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ophicleide (ŏfˈĭklīd) [Gr.,=serpent with keys], brass wind musical instrument of relatively wide conical bore, largest of the keyed bugles; invented in 1817 by Jean-Hilaire Asté of Paris. It had from 8 to 11 keys and a full, loud tone; since its intonation was deficient, however, it was soon displaced in the orchestra by the bass tuba. Many composers scored for it before the tuba was available.
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The following article is from The Great Soviet Encyclopedia (1979). It might be outdated or ideologically biased.



a wind instrument patented in 1817 by the Parisian master craftsman Halary (J. H. Asté). The ophicleide is a horseshoe-shaped, conical pipe with a cup-shaped mouthpiece at its narrow, spirally bent end. The bass ophicleide was sometimes included in symphony orchestras. (There were also alto and baritone ophicleides.) Although it was replaced by the tuba in the second half of the 19th century, the ophicleide is still used occasionally in France, Italy, and South America.

The Great Soviet Encyclopedia, 3rd Edition (1970-1979). © 2010 The Gale Group, Inc. All rights reserved.
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References in periodicals archive ?
As has proven true with other arrangements in this series, the tuba part is written in a higher range (as it is designated for ophicleide), which may be challenging for some tuba players.
A second copyist's score, probably made about the middle of the century in Exeter, lacks parts for two of the four trumpets, serpent, ophicleide and organ.
The thing here is that it's from the always-reliable Sir Charles Mackerras, and it's done on period instruments, with the novelty of an original ophicleide replacing the modern tuba.
Steven Bossuyt, keyed bugle in Bb; Jan Huylebroeck, Ophicleide in C.
The bass instruments include the valved tenor horn (also a virtuoso solo instrument), the bombardon, the ophicleide, the serpent, the bass tuba (which only became successful when built with a much wider bore than the earliest models), and the Wagner tuba.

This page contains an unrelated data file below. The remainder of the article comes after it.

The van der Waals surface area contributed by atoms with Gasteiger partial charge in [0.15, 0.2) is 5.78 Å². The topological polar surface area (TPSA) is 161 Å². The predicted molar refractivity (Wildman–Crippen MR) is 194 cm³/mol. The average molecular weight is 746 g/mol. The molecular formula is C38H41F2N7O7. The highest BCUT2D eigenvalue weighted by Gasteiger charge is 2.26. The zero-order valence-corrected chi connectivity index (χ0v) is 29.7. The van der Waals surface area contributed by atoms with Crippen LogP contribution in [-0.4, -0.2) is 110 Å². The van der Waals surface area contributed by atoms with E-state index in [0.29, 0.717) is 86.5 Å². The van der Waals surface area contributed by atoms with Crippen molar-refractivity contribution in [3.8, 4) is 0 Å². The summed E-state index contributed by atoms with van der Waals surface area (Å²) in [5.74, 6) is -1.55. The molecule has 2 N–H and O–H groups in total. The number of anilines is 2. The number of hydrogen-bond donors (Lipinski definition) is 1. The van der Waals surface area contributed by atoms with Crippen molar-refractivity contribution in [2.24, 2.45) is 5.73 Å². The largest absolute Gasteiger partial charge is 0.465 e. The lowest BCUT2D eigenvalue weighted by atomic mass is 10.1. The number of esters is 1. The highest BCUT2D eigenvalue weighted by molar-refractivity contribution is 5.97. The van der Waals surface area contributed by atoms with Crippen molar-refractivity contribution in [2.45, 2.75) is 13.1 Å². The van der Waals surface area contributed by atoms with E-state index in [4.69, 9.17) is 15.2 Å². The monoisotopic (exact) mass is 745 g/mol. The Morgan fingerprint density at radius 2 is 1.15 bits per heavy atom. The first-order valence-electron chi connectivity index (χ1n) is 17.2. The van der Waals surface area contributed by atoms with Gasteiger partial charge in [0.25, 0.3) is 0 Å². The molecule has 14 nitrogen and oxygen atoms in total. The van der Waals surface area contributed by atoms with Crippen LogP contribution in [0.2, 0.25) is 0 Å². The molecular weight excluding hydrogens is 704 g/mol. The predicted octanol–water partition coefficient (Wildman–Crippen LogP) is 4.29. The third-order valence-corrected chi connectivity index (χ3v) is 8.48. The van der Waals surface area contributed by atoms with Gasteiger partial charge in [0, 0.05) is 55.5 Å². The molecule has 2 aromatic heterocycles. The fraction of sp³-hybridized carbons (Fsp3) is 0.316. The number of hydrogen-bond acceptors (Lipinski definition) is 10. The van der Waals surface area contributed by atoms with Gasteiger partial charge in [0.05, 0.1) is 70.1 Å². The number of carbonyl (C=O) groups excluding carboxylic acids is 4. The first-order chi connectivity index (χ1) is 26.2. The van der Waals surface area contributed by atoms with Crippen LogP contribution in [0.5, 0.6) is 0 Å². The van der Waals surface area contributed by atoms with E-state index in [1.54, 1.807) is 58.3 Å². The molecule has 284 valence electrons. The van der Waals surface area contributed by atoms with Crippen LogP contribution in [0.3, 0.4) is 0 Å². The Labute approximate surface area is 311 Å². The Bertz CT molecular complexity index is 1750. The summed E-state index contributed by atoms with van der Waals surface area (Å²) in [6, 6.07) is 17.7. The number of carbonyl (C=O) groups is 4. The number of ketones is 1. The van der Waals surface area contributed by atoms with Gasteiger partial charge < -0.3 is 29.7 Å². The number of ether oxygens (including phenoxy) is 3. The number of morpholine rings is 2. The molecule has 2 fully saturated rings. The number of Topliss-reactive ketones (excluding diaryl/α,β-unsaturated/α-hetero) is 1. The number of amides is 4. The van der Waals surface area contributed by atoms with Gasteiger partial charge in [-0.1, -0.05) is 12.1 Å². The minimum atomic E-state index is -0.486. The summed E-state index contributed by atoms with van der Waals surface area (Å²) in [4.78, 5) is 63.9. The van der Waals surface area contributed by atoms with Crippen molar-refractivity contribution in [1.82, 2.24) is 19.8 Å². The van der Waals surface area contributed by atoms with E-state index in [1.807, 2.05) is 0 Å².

Rasping strings, probing brass (including the world's only contrabass ophicleide) and eloquent wood windun derpinned the magnificent projection and diction of the versatile choristers.
Rasping horns, narrow-bore trombones and a sturdy, compact ophicleide (ancestor of the tuba) cut through the textures, and the athletic chorus, meticulous in its diction, delivered the text almost as a gripping page-turner narrative.
Almeida, who performed on ophicleide and trombone, played with some of the great players of choro during the early decades of the twentieth century, including Anacleto de Medeiros and the father of Pixinguinha.
One disappointment: Berlioz included three bass instruments in his orchestra that were commonly employed in contemporary French church music but which became obsolete during his lifetime; the buccin, the ophicleide, and the serpent d'harmonie.
Although the (by then Cuban) nineteenth-century contradanza was initially performed by an ensemble called tipico (two violins, two clarinets, one double bass, one trumpet, one trombone, ophicleide, Cuban pailas, and guiro), this ensemble was gradually replaced by the charanga francesa, based on the "French" trio to which Cuban percussion instruments, three violins, one flute, one 'cello, and one double bass were added.